Clinical uses of pegylated pharmaceuticals in oncology.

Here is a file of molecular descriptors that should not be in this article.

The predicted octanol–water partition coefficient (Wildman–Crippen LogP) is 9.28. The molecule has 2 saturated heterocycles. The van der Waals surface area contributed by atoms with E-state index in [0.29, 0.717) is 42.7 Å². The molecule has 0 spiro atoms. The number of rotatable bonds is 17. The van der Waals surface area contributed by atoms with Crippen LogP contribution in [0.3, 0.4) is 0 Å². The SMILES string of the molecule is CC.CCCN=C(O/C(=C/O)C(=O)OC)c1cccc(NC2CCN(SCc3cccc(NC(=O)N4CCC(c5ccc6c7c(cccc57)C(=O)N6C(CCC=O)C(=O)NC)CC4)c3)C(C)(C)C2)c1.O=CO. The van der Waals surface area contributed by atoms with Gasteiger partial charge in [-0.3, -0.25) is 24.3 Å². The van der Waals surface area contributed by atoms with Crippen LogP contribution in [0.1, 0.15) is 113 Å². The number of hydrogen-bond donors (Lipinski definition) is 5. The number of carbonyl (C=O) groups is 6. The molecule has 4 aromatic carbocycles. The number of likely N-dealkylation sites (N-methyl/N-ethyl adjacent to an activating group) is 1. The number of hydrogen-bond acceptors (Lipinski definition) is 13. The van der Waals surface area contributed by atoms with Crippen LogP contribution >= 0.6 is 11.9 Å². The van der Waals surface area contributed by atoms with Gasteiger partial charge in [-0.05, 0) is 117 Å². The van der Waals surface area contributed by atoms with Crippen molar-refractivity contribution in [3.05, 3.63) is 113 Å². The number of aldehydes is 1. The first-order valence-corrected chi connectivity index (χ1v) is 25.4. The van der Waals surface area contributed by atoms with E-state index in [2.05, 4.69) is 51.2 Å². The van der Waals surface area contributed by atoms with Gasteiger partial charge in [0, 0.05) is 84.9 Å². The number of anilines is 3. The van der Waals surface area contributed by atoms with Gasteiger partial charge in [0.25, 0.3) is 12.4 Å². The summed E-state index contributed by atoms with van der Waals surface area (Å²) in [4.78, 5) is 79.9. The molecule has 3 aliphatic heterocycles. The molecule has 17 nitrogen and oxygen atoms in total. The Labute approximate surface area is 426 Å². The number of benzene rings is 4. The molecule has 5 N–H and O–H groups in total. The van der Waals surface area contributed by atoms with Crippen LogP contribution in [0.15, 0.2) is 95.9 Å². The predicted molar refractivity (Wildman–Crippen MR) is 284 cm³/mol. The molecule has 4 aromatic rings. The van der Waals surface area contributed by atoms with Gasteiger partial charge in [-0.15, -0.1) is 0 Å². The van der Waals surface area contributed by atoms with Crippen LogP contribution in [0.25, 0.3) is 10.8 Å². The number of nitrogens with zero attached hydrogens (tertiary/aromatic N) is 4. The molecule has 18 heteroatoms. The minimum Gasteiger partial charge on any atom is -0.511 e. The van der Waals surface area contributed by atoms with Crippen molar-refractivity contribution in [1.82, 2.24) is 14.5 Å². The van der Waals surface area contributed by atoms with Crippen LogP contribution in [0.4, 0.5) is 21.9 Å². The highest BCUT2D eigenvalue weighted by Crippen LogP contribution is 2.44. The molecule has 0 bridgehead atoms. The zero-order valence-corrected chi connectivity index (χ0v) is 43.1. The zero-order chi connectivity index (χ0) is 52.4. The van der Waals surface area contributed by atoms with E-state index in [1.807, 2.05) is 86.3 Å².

A number of agents that are used in the treatment of cancer have a suboptimal pharmacokinetic profile that necessitates prolonged or repetitive administration. Pegylation of these agents may help overcome these shortcomings without compromising the agents' efficacy. Several such pegylated agents have now been developed and evaluated in patients with oncology-related disorders. Pegfilgrastim (a pegylated form of filgrastim) has shown efficacy and tolerability that are at least equivalent to those of filgrastim in patients with chemotherapy-induced neutropenia and, unlike unmodified filgrastim, is effective with only one administration per chemotherapy cycle. Other promising pegylated agents are pegylated liposomal doxorubicin, which appears to be more effective and less cardiotoxic than unmodified or liposome-encapsulated doxorubicin, and peginterferon alpha-2a, as once-weekly treatment for renal cell carcinoma. Pegylated agents are likely to be more convenient for patients than the standard formulations, and the improved pharmacokinetics will enhance the clinical utility of these agents.
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